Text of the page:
• Given that Edwin is a serial killer, it's possible he took trophies from his victims, which would definitely have interested the predators regardless of how he actually killed them.
    • The one that bugs me is Stans, who had to have been behind bars for a fairly lengthy period of time (assuming he appealed the sentence, it might've been years). Unless the Predators read human newspapers, how the Hell would they know about him?
      • How would they know about Edwin? They observe and stalk presumably for a long time before picking prey. If you're looking for predators, San Quentin is a good place to start and they probably watched how he interacted with the guards and inmates.
    • Its possible that they chose Edwin and Stans to be vipers-in-the-nest to make the hunt more interesting. Unlike everyone else chosen who are professional killers, Edwin and Stans are the two most unpredictable (comparatively speaking) in choosing when and if they are going to kill someone. Its reasonable to assume the Predators took into account that Humans tend to band together against threats and are stronger for it, which is why they often try to seperate them. Having a serial killer and an unstable convict in the group would lead to a greater chance that the others would make mistakes and be too busy watching their own backs instead of watching out for the Predators.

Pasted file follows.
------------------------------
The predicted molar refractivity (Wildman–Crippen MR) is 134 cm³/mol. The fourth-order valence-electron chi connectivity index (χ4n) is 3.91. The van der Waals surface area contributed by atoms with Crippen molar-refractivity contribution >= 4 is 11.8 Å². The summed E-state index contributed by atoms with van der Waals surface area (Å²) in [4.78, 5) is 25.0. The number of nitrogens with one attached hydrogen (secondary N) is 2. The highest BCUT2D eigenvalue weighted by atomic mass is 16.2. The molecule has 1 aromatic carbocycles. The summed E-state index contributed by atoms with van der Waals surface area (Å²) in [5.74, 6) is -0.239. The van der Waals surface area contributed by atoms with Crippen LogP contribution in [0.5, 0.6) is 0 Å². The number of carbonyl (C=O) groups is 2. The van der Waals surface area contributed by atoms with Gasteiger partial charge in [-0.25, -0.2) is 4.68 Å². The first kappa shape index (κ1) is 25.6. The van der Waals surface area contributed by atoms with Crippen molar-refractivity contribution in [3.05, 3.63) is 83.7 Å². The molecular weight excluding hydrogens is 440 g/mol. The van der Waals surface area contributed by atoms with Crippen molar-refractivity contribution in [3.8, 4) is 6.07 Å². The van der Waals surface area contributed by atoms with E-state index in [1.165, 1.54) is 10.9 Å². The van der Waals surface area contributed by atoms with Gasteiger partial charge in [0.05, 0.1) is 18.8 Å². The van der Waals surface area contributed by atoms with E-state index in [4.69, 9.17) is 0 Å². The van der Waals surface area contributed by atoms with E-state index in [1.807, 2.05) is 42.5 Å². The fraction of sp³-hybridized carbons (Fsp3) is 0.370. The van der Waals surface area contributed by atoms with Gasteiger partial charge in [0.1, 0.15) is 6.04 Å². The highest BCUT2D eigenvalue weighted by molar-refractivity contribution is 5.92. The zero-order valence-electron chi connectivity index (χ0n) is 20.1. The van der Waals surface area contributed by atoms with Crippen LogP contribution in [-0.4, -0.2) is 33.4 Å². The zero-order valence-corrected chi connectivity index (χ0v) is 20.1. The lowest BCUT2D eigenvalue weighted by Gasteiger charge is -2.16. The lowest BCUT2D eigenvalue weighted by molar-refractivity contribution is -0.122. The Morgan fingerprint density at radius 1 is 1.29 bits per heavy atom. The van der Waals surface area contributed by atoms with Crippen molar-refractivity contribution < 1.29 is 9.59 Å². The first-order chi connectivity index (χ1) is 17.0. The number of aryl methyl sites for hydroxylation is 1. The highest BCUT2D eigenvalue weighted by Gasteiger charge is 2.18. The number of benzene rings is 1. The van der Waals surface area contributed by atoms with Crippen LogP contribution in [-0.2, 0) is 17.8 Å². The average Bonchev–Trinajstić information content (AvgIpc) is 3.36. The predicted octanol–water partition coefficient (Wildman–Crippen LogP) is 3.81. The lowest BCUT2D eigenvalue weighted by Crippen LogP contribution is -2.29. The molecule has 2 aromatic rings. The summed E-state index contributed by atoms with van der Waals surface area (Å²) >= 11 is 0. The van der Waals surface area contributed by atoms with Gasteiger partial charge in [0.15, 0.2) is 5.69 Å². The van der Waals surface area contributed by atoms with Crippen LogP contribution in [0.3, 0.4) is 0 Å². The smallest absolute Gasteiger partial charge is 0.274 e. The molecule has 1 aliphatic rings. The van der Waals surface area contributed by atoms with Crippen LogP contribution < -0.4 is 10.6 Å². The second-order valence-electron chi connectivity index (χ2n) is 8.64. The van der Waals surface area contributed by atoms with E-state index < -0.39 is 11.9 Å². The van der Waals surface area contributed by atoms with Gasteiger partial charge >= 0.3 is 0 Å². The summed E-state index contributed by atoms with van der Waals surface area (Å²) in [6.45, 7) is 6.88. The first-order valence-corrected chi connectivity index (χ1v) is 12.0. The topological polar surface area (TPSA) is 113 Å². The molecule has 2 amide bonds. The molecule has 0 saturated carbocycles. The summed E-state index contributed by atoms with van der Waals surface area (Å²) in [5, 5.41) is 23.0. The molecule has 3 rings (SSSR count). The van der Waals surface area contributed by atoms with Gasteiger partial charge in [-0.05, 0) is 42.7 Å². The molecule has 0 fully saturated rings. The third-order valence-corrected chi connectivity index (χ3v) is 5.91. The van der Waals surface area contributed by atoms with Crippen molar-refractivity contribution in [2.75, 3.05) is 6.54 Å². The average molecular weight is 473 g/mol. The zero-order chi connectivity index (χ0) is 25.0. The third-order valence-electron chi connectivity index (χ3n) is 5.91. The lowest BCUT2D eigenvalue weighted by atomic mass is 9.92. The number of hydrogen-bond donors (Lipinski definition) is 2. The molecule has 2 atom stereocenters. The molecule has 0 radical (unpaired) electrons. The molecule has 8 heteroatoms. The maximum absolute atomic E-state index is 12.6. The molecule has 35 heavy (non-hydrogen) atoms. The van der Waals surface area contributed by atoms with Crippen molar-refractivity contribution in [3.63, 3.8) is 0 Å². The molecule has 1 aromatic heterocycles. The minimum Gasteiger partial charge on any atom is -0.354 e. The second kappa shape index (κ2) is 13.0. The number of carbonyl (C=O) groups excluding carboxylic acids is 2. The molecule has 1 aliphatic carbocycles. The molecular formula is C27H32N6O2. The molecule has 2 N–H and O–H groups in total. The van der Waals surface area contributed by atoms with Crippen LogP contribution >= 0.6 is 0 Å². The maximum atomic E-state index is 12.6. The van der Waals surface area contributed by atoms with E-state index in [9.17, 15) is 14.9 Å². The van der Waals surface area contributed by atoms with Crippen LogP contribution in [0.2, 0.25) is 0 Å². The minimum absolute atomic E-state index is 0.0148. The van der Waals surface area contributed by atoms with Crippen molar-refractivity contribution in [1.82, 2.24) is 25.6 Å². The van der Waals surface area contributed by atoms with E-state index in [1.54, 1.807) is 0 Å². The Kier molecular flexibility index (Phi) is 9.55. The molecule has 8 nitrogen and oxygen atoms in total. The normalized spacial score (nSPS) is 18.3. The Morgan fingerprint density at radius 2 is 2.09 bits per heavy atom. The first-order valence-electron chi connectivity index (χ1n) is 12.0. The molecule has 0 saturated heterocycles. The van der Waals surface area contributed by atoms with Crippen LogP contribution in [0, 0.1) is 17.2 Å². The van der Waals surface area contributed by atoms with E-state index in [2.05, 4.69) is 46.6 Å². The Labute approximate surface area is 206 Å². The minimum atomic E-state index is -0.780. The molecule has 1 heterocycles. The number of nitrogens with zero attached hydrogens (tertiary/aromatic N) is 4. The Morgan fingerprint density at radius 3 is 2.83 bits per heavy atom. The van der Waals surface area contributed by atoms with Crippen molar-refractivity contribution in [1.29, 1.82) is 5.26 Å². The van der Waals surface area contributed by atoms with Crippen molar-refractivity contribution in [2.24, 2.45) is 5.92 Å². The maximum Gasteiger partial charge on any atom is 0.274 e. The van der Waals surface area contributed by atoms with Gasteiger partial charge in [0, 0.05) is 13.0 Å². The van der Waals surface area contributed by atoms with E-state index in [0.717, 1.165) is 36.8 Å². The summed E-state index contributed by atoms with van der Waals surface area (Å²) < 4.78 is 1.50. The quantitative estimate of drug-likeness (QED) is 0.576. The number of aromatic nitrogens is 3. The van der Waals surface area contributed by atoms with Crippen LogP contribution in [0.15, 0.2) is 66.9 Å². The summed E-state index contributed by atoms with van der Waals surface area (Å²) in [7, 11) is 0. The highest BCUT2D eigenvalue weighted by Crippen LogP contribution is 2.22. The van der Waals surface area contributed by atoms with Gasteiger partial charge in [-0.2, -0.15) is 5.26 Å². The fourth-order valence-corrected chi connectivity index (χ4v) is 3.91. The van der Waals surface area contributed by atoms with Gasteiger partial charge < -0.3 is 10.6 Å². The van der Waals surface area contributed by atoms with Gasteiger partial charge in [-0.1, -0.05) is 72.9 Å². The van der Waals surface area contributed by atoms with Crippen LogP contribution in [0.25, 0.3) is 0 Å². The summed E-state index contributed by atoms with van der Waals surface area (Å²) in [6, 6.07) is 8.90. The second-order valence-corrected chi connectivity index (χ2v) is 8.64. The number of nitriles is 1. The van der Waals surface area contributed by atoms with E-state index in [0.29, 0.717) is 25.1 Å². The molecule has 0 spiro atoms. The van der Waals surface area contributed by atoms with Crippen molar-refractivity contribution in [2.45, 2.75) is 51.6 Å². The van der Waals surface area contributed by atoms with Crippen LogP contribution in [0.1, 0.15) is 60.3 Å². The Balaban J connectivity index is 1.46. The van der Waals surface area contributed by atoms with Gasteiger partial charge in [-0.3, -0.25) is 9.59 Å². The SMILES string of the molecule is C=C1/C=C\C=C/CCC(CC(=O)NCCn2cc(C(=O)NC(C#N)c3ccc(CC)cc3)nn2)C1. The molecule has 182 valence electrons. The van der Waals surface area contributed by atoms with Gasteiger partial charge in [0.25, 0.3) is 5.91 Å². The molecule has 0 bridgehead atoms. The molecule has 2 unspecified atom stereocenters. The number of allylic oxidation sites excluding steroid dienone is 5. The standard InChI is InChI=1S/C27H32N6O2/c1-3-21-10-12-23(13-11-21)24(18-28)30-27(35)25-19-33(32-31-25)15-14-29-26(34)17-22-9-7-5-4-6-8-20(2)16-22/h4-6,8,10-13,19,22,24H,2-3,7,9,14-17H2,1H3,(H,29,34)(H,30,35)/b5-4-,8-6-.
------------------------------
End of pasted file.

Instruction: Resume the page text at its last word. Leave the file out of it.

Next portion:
• The Predator honour code seems a little flexible. They will only hunt people who are armed, true, but that needn't be more than a knife. Their own weaponry is far superior to anything individual humans are likely to have, including an invisibility cloak. The one in the first film was able to take out a whole squad of Green Berets and most of Arnie's team with little difficulty. The one in the second slaughters entire drug gangs with ease. They're obviously not above heavily stacking the deck in their own favour, including deliberately introducing a fly-in-the-ointment who will be more of a threat to his fellow humans than he ever would to a Predator.
    • Most likely of all, this film's breed of Predator may simply be going for quantity of trophies over quality, themselves. We see evidence of several dozen "prey" being dumped into the hunting ground in a fairly short period of time, and they're drawn from a whole range of locations, cultures, and possibly eras with no regard for whether they'll work well as a team, or kill each other before the hunters can get to them. These Predators may simply be opportunists, abducting candidates for their hunts en masse and fairly indiscriminately, just so they'll have loads and loads of targets. They're like canned "hunters" who just want to boast that they've shot a grizzly bear, and couldn't care less that it was drugged, arthritic, and stolen from a zoo before being dumped in front of their hunting blind.